Whoever will examine the various methods of supplying modern cities with water cannot fail to contrast the modern water-main with the ancient aqueducts. Generally speaking, we lose nothing by the comparison. The man of sentiment may deplore the innovations which displace the well or fountain, but the practical, matter-of-fact man or woman will yield more to comfort and economy. A windlass or pump-handle looks well in a rustic picture ; at the same time, they are suggestive of labor, while our hydrants, to employ a Hiberni-cism, " do their own pumping." Has it evcr occurred to the reader to inquire how pipes— common water and gas pipes—are made ? In every large city in the Union there are miles upon miles of large and small pipes under ground. Nearly every resident of a large city is aware of the fact that these pipes are made of iron, but we question if one in a hundred knows how they are made. They are taxed for their construction, taxed for their connections, taxed for every gallon of water and every foot of gas which courses through them, yet further than that they know nothing about them. Here in brief is the process: I 1. A hollow spindle, or tube, the length of the pipe re- - quired, is covered with a rope composed of straw, and the - latter covered evenly with loam about the consistency of f mortar. 2. This spindle, thus prepared, is next placed in a - drying oven, dried thoroughly and washed carefully with a - composition which prevents the loam from adhering to the I metal. At this stage it is now termed the " core," around ; which the pipe is to be cast. 3. A large iron flask, corresponding in length with the " core," in the form of a cylinder, - constructed in such a manner as to open and shut as a hingo is opened, is placed on end (the sides being held together I firmly with clamps), an iron pattern corresponding in size I with the diameter of the pipe inserted, and the intervening . spacefilled with sand. 4. The iron pattern or shaft is then L withdrawn, the mold washed with the composition already - described, and the flask placed in a drying oven. 5. When tlior-) oughly dry, the flask is placed on end in a pit, the ''core " placed , exactly in the center, and the boiling metal poured in from l the top, as in the method of casting bells. 6. The spindle , around which the " core " is formed and the metal flask being , perforated, permits the heated air and gas generated in tho : pouring process to escape. The purpose served by the straw l rope will be better understood when we explain that all met-l als shrink or contract in cooling. If the metal were cast around a perfectly solid cylinder, whether composed of stone, iron, or dry sand, it would crack from end to end, or burst ; into fragments on cooling, from v/liich it will be seen that i the straw serves as a cushion which accommodates itself to the strain brought to bear upon it. When the metal has remained a sufficient length of time in the mold or flask, the latter is taken from the pit, the clamps removed and the pipe turned out. The "core" is afterward pulled out, and the pipe is complete. The pit alluded to is about twelve feet deep. As the iron flasks alone weigh from seven hundred to four thousand pounds, the reader will naturally be curious to know how they are lifted in and out of the pit when full of sand and metal. It sometimes happens that the total weight excpieds eight or nine tuns. This is accomplished by means of a number of cranes or adjustable windlasses, which raise, lower, and move the flasks from one spot to another as easily as a man moves his arm. Operated by a small steam engine, tho cranes perform the work of a regiment of men every day, and are absolutely indispensable. "Swinging around a circle," they hoist, lower,or draw toward or push away from themselves the most prodigious weights with a celerity truly marycdous. They even do their own cleaning, for as tlie pits become full of sand, or dirt accumulates in their vicinity, the moment it is shoveled into a huge "farrow, they lift it up and " dump " it at a respectable distance. Those who are unacquainted with the principles which govern liquids may inquire, " Why not use earthen or wooden pipes under ground, or something less costly than iron ?'* Why, dear sir or madam, it would not stand the pressure. To illustrate this matter, we will state that by. placing a small iron tubo of a given hight in the strongest cask or barrel and filling the same with water, you can burst the latter into fragments at the imminent risk of breaking your ribs. The majority of the iron pipes under our streets sustain from fifteen to thirty pounds pressure to the inch, so, to avoid those accidents wMch flood your streets with a sheet of water in winter, and make ice entirely too cheap for comfort, all the pipes are subjected to a pressure of from two to five hundred pounds to the inch. We presume there are not ten readers of this magazine who have any idea of the manner in which our common lead pipe is made. We aro satisfied that if their iiyes depended upon it, they would never guess the real process. Time was (in the 18th century and until 1820) when lead pipe Avas cast and drawn in a manner similar to the process of wire-draAving. Now, however, it is forced through a cylinder betAveen a " core " and dies, ichen in a solid state. A hollow cylinder is constructed in such a manner as to admit a steel die in one end with an opening of the shape and diameter of the out side of the pipe required. A solid piston or ram fits this cylinder evenly without friction. Attached to this piston is a long, movable " core " or spindle, of the diameter of the inside of the pipe. The cylinder is filled with melted lead, allowed to 'set," and the piston pressed into it by a hydrostiatic pr''ss. Wlien the pressure is applied, the lead is forced forv/ard and out between the orifice in the die and the steel spindle or " core,'* which accommodates its movements to the action of tlic lead in forming the pipe. Still another and better plan is the introduction of a stationary spindle, which produces a superior and more uniform article. As the lead is forced through tho dies in the form of a pipe, it falls over a large pulley or drum, where it is caught by a workman with heavy gloves and guided upon a roll, where it is coiled up and set aside. Lead* pipe is pressed out at the rate of a mile an hour. All sorts of bar lead are made in the same manner. The pressure exerted in the manufacture of bar lead and pipes is enormous, varying from two to three tuns to the square inch.—Once A Month. The French Academy of Science has been considering the subject of burial grounds, and one of its members, Mr. Chas. de Freyemeti, recommends that vaults composed of stone or brick, should be abolished, as they have a tendency to intensify the mephitic exhalations. All coffins should be dcposited in the earth, which, in a short time, will absorb all the noxious gases. Every hurial ground should be thoroughly drained and thickly planted with trees, which purify the atmosphere by the vast amount of oxygen which tliey produce; and finally, no new cemeteries should be allowed to be opened within a regulated distance from any town or village. 75 Tlie Chinaman as a Railroad Builder. It is a significant fact, says the San Vranrisco Times, that at the laying of the last rail on the Pacific Railroad, John Chinaman occupied a prominent position. He it was who commenced, and he it was who finished the great work ; and but for his skill and industry the Central Pacific Railroad might not now have been carried eastward of the Sierras. The experience of this undertaking has proved that the Chinaman is an admirable railroad builder. His labor is cheap, his temper is good, his disposition is docile, his industry is unflagging, his strength and endurance are wonderful, and his mechanical skill is remarkable. There are Chinamen in the employ of the Central Pacific Company who are more clever in aligning roads than many white men who have been educated to the business, and these Mongols will strike a truer line for a longer distance with the unassisted eye than most white men can with the aid of instruments. A good deal of nonsense has been talked about the Chinaman's want of stamina, and his inferiority to the white laborer in point of strength and capacity for work. The Central Railroad has pretty thoroughly settled that point; for numerous experiments have been made during its construction, with a view to test the respective capabilities of the two races. On one occasion a party of Irishmen and a party of Chinamen were pitted against each other in blasting a hard rock for a tunnel. Bets were freely made that the white men would come out winners; but at the end of the day, when the work of each party was measured, it was found that John Chinaman had burrowed further into the rock than his antagonist, and was, moreover, less fatigued. The bands of Chinamen now organized by the Central Railroad Company are as fine railroad builders as can be found anywhere. The officers of the Union Pacific road were amazed at the work these fellows did, and it is by no means improbable that our Eastern friends will endeavor to secure some of these trained gangs for the next railroad enterprise in which they may eng age. Many of the Chinese bosses, or heads of gangs on the-l'acific Railroad are very intelligent men, and a few days since we were present wTien one of these entered a car and engaged in a conversation then going on, speaking good English, and showing an extensive acquaintance with railroad matters. It is well that we should bear in mind the great assistance that the Chinese have afforded to the Pacific Railroad, and that we should remember the difficulties which their presence dissipated. The training they have received on that road has given to California a large body of men peculiarly adapted to this description of work, and it has rendered comparatively easy the carrying out of other enterprises of the same character. They will probably be largely employed in the construction of the California and Oregon Railroad, now about to be entered upon; and, while they do not prevent the engagement of white men, they will facilitate enterprises which might be impracticable, lacking their aid. The Chinaman is a born railroad builder, and as such he is destined to be most useful to California, and, indeed, to the whole Pacific slope. Ballooning in California. In a large hall, near San Francisco, a small steam balloon has lately been tried, with so much success as to excite enthusiasm among the stockholders, and make them think that the great problem of aerial navigation has been solved. We are assured that the first jmcket of a regular line of aerial steamships will start from California for New York within a very few weeks. We should be glad if there were any reasonable basis for this expectation, but we find none whatever. Substantially the same forms of balloon and machinery have before been tried, always with apparent success on the small scale in still air; always with failure when subjected to atmospheric currents. Experience shows that the attachment of wings, tails, and wheels to balloons, tends more to impede than to assist their progress. Aerial navigation will never be reduced to a regular commercial system until some one shows us how to dispense with the unwieldy gas balloon, and replace it with an eff*ective method of generating the requisite buoyant power. The subject is one of great importance, and worthy of diligent study on the part of all inventors. Glorious fame and princely fortune await the successful discoverer. We copy from the San Francisco Times the following account of the recently tried Aerial Carriage: The carriage, which is merely a large working model, is a balloon, shaped like a cigar, both ends coming to a point. It is 37 feet long, 11 feet from top to bottom, and 8 feet in width. These are the measurements at the center of the balloon, from which j)oint it gradually tapers off* toward either end. Around the balloon, lengthwise, and a little below the center, is a light framework of wood and cane, strongly wired together and braced. Attached to this frame, and standing up as they approach the front of the carriage, are two wings, one on each side. They are each five feet wide at a little back of the center of the carriage, and do not commence to n arrow down until they approach the front, where they come to a point. These wings are made of white cloth fastened to a light framework which i braced securely by wires. The main frame is secured in xlace by means of strong ribbons, v/hich go over the balloon, and are attached to corresponding portions of the frame on the other side. To the frame at the hind part of the carriage is attached a rudder, or steering gear, which is exactly the shape of the paper used in pin darts, four planes at right angles. This, when raised or lowered, elevates or depresses the head of tlie carriage when in motion; and when turned from side to side, guides the carriage as a rudder does a boat. At tlie center iiiid Ijottoni of the balloon is an indentation, or space left in the material of which it is built, in which the engine and machinery are placed on framework. The engine and boiler are very diminutive specimens, but they do their work handsomely. The boiler and furnace are together only a little over a foot long, four inches wide, and five or six inches in hight. Steam is generated by spirit lamps. The cylinder is two inches in diameter, and has a 3-in. stroke. The crank connects by means of cog wheels, with tumbling rods which lead out to the propellers, one on either side of the carriage. The propellers are each two-bladed, four feet in diameter, and are placed in the framework of the wings. The boiler is made to carry eighty pounds of steam. When not infiated, the carriage weighs eighty-four pounds. The balloon has a capacity of 1,360 feet of gas. When infiated and ready for a fiight it is calculated to have the carriage weigh from four to ten pounds. An engineer's private trial trip was first made in the presence of the constructing engineers, several of the shareholders of the Aerial Steam Navigation Company, a number of the employees and residents in the neighborhood. The morning was beautiful and still—scarcely a breath of air stirring. The conditions were favorable t) success. The gasometer was fully infiated, and the model was floated out of the building. In six minutes steam was got up—the rudder set to give a slight curve to the course of the vessel—and the valves opened. With the first turn of the propellers she rose slowly into the air, gradually increasing her speed until the rate of five miles an hour was attained. The position of the rudder caused her to describe a great circle, around which she passed twice, occupying about five minutes each time. Lines had been fastened to both bow and stern, which were held by two men, who folioAved her track, and had sufficient ado to keep up with her at a " dog trot." As she completed describing the second circle, a pull given to the head line, unintentionally, caused the rudder to shift to a fore-and-aft position when the model pursued a straight flight about a quarter of a mile ; she was then turned round, and retraced her flight to the point of departure; whence, being guided, she entered the building. The fires were drawn, and the first extensive flight of a vessel for aerial navigation was accomplished. The total distance traversed was a little over a mile. The appearance of the vessel in the air was really beautiful. As seen in the building she looks cumbrous and awkward. I'he change of appearance as she is circling gracefully through the air, is equal to that of a ship when first seen in the water. The moment of opening the steam valve was one of susx)ense; as the vessel rose and forged slowly ahead, the suspense was scarcely dissipated; but in a very few seconds her speed increased—in obedience to the rudder she commenced to swing round the curve—the men at the guys broke into a trot, and cheer upon cheer rose from the little group of anxious spectators. The public exhibition was attended by some slight accidents, but elicited much enthusiasm from the audience which had as--sembled in a hall where the trial was made. The wind was so violent and irregular without, that it was considered unsafe to risk the model beyond the shelter. The carriage mounted near to the roof with a firmness and steadiness equal to the movements of an ocean steamer on smooth water. The guests cheered long and loud, and many fairly danced with delight at the success. The trip back and forth across the hall was performed several times with success. AVithin a few weeks the first large vessel will be completed by the Aerial Steam Navigation Company—one calculated to carry four persons—and the principles involved in its construction will then be fully tested. The projectors consider that the model carriage has developed two facts of the greatest importance. First, the eff'ective power developed by the propellers is greater than the estimated power according to the formulse of aero-dynamics; and, second, ativospheric resistance encountered by the vessel was less than had been calculated. Consequently the sp(3ed attained was higher than was estimated, and at the next trial, when the effective healing surface of the boiler will be increased, a further considerable increase of speed will be attained. Some doubt had been entertained as to the facility of steering the vessel. That is shown to be the easiest part of the business. She obeys the deflections of the rudder with extreme sensitiveness, and is under the most complete control. Enamels. The flue enamels of trade are generally prepared by fusing at high temperatures, silica, oxide of tin, and oxide of lead, and spreading the mixture over the surface of a sheet of copper, of gold, or of platinum. The objections to these enamels are, in the first place their high cost, and, secondly, the impossibility of giving them a perfectly flat surface. Mr. E. Duchemin has advantageously replaced them by the following economical and eflacient compound: Arsenic, 30 parts by weight; salpeter, 30; silica (fine sand), 90; litharge, 250. This is spread on plates of glass of the required shape and size, care being taken, however, that the kind of glass employed be not inferior in point of fusibility to the enamel. Enameled glass prepared from the above substances may be drawn or written on as readily as if it were paper, and in less time than one minute the writing may be rendered indelible by simply heating the plate in a small open furnace or muffle. Drawings, autographs, legal acts, public documents, historical facts and dates of importance, labels for horticultural purposes or destined for out-of-door exposure, coffin plates, signboards, show-case signs, etc., may thus be cheaply made, which will resist atmospheric infiuences for ages. First-class photographs, either negatives or positives, may be taken on such enamels without collodion, by using bitumen, or citrate of iron, or per chloride of iron and tartaric acid, or bichromate, or any other salt. A good solution for this purpose is, water, 100 parts by weight; gum, 4 parts ; honey, 1 part; pulverized bichromate of potash, 3 parts. Filter the liquid, spread it over the enamel, and let it rest, after which: 1. Expose it to the camera. 2. Develop the image by brushing over it the following powder: Oxide of cobalt, 10 parts by weight; black oxide of iron, 90 parts ; red lead, 100 parts; Sand, 30 parts. 3. Decompose the bichromate by immersion in a bath formed of: Water, 100 parts by weight; hydrochloric acid, 5 parts. 4. Wash it in clean water and dry it. 5. Vitrify the proof on a clean piece of cast iron, the surface of which has been previously chalked. One minute will sumce for indelibly tixmg and glazing the photograph, wmch must be carefully and slowly allowed to cool. Photographs on enamel of any size, taken in this manner, are perfectly unalterable under all atmospheric conditions, and may consequently and aptly be called " everlasting photographs."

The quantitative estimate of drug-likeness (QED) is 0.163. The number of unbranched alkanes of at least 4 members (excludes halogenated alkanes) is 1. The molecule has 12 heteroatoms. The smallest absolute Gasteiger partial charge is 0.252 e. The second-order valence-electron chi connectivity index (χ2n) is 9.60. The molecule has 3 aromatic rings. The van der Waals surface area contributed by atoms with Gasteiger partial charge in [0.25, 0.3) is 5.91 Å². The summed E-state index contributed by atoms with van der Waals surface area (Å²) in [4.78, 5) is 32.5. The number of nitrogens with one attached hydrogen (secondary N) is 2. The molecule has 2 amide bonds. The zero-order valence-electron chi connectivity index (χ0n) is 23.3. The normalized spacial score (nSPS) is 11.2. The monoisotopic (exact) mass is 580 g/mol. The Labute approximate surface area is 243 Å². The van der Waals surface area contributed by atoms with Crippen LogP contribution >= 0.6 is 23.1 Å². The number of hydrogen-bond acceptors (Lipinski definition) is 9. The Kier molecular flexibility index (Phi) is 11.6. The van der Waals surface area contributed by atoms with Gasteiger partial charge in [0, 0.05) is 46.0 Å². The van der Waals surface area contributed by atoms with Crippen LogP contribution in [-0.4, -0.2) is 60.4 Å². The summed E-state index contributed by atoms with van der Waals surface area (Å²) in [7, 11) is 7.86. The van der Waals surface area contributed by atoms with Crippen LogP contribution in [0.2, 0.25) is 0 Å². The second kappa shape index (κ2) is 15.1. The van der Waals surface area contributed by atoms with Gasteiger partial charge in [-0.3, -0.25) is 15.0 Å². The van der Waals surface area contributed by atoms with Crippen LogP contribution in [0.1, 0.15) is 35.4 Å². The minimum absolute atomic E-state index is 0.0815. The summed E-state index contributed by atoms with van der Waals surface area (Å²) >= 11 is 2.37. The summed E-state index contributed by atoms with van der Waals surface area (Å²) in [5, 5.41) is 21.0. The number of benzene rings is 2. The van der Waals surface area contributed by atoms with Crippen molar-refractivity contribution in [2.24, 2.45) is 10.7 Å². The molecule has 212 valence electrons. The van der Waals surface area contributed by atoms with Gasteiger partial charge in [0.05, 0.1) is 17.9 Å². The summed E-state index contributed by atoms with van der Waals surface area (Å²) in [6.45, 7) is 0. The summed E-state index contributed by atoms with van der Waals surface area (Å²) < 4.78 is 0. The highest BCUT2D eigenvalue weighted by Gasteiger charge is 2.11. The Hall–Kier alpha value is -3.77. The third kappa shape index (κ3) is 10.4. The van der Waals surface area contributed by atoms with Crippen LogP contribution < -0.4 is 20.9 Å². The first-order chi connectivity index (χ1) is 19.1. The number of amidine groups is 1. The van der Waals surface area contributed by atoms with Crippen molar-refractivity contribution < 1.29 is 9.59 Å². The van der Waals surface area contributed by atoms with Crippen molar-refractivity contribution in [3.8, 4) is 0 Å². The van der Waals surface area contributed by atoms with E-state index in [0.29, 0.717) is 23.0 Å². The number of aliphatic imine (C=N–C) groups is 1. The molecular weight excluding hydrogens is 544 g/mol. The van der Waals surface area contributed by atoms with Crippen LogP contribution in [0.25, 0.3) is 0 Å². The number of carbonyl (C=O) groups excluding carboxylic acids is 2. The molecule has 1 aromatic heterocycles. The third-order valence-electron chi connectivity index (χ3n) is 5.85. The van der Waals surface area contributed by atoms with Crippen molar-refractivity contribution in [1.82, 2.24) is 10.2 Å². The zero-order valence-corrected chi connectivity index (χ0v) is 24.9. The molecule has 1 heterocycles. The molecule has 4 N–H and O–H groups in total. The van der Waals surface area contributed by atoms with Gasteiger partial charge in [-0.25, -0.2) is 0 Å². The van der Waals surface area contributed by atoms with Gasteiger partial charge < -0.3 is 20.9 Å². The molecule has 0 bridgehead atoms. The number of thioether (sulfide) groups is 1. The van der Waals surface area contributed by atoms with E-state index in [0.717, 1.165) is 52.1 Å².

This article was originally published with the title "Manufacture of Iron and Lead Pipes" in Scientific American 21, 5, 74-75 (July 1869)